Brazil Slams U.S. Over Electronic Espionage At UN Summit

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While Syria and Iran have dominated talks at the U.N. summit this week, Brazil is leading an offensive to push America’s spy policies back into center stage. Indeed, the ongoing conditions in the Middle East have forced the world to largely forget about America’s controversial spy programs, but some world leaders are refusing to let the issue rest.

Brazil Slams U.S. Over Electronic Espionage At UN Summit

The United States has used its massive spy apparatus, as outlined by Eric Snowden, to spy on other countries. Trying to gain intelligence on other countries is nothing new, and many global players run their own spy programs. Still, the United States’ NSA monitoring programs have proven to be especially evasive and massive, drawing global criticism.

According to Brazilian President Rousseff, the United States has broken international law. Her message carried particular power as she was the first speaker to open the U.N. General Assembly. While the United States and its allies wanted to focus on Syria, President Rousseff’s message brought U.S. spy activities back into the forefront of international affairs.

Rouseff: U.S. actions were an attack on Brazil’s sovereignty

Perhaps most importantly, President Rousseff called for a global framework to govern the internet, marking one of the strongest calls to ramp up global protections for privacy. Rousseff also said that U.S. actions were an attack on Brazil’s sovereignty. Rousseff also claimed that the United States’ aims through its NSA programs is not restricted terrorism, but also is being used for industrial espionage.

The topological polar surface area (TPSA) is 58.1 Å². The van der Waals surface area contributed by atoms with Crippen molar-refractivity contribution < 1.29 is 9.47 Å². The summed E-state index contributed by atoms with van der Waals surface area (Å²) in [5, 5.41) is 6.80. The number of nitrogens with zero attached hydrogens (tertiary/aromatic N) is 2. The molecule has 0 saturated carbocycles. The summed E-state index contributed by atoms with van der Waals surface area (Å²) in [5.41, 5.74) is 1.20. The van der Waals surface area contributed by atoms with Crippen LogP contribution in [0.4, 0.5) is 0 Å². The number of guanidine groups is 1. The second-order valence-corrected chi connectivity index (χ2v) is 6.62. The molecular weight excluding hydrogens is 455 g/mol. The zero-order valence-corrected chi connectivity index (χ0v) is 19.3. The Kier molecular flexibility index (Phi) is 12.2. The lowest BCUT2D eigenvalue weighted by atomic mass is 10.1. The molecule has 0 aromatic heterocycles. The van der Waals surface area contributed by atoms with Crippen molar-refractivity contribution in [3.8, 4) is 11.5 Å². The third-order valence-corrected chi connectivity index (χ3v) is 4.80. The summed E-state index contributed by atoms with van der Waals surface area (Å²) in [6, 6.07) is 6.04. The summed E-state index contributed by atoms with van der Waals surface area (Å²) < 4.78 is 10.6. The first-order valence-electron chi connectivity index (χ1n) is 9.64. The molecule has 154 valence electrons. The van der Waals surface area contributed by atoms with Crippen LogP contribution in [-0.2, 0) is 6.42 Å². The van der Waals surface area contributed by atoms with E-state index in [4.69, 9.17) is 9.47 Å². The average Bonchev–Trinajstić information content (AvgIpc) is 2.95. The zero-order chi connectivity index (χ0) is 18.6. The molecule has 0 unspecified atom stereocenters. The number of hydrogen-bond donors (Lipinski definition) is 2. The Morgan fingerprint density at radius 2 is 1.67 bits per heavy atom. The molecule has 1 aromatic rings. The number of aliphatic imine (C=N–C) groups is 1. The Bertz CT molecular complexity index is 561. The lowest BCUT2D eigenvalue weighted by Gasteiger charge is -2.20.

President Obama himself was not present for Rousseff’s speech as he was enroute to the assembly. He avoided any direct reference to her criticisms and instead focused on the ongoing situation in Syria. Obama has made it clear that the United States wants reassurances that the U.N. will act if Syria violates any disarmament agreements.

This minor conflict at the United Nations highlights the tricky world the United States now finds itself in. The battle lines are no longer as clear as during the Cold War, when the United States could clearly differentiate itself with the Soviet Union. In a multi-polar world, nothing can be drawn up simply in black and white.

United States actions to monitor the internet have enraged many countries around the world. And now that the United States is trying to muster up support to act in Syria, the country has found that it has lost a considerable amount of capital and trust due to NSA monitoring efforts. Going forward, the United States may be forced to reexamine some of its security measures or else risk alienating more allies.

Brazil’s words left a stinging mark on the summit

While Brazil’s words left a stinging mark on the summit, the United States was largely successful in steering discussions in the direction it wanted to. Russia remained surprisingly low key, especially given its involvement in the Snowden scandal and central role in the Syrian conflict. Despite Brazil’s efforts, Syria and Iran remained at the forefront of UN discussions, and although little concrete progress was made, there is hopes that the US can continue to drive talks in the weeks to come. Meanwhile, most of America’s allies across Europe and elsewhere have already moved on in the aftermath of the Snowden leaks.

Still, with middle powers such as Brazil growing increasingly vocal, the United States may have to reconsider its own foreign policy stances on the world stage. Going forward, the United States may need to work harder to foreign friendships and build up alliances with so-called middle powers if it wants to maintain its position of authority on the world stage.

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